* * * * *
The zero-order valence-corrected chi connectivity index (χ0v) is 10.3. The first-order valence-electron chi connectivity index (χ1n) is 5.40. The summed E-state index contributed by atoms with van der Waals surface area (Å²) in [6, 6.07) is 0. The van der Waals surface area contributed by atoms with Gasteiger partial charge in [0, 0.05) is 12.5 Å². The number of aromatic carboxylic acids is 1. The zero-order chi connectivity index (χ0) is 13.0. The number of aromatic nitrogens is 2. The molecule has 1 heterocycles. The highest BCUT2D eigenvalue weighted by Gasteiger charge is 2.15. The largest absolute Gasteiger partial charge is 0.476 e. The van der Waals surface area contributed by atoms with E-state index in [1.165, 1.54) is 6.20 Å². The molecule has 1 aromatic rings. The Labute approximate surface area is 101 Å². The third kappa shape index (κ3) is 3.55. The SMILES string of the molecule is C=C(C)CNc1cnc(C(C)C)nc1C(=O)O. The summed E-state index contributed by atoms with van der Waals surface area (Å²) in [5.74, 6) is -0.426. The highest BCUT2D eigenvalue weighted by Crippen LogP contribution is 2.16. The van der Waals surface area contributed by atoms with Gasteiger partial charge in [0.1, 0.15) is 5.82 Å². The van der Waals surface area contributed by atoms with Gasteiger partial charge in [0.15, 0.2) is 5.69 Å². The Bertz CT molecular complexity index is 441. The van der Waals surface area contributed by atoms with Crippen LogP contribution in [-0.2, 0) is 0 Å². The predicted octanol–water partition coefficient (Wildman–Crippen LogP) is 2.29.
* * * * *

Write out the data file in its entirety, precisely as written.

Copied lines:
The zero-order valence-corrected chi connectivity index (χ0v) is 10.3. The first-order valence-electron chi connectivity index (χ1n) is 5.40. The summed E-state index contributed by atoms with van der Waals surface area (Å²) in [6, 6.07) is 0. The van der Waals surface area contributed by atoms with Gasteiger partial charge in [0, 0.05) is 12.5 Å². The number of aromatic carboxylic acids is 1. The zero-order chi connectivity index (χ0) is 13.0. The number of aromatic nitrogens is 2. The molecule has 1 heterocycles. The highest BCUT2D eigenvalue weighted by Gasteiger charge is 2.15. The largest absolute Gasteiger partial charge is 0.476 e. The van der Waals surface area contributed by atoms with E-state index in [1.165, 1.54) is 6.20 Å². The molecule has 1 aromatic rings. The Labute approximate surface area is 101 Å². The third kappa shape index (κ3) is 3.55. The SMILES string of the molecule is C=C(C)CNc1cnc(C(C)C)nc1C(=O)O. The summed E-state index contributed by atoms with van der Waals surface area (Å²) in [5.74, 6) is -0.426. The highest BCUT2D eigenvalue weighted by Crippen LogP contribution is 2.16. The van der Waals surface area contributed by atoms with Gasteiger partial charge in [0.1, 0.15) is 5.82 Å². The van der Waals surface area contributed by atoms with Gasteiger partial charge in [0.15, 0.2) is 5.69 Å². The Bertz CT molecular complexity index is 441. The van der Waals surface area contributed by atoms with Crippen LogP contribution in [-0.2, 0) is 0 Å². The predicted octanol–water partition coefficient (Wildman–Crippen LogP) is 2.29.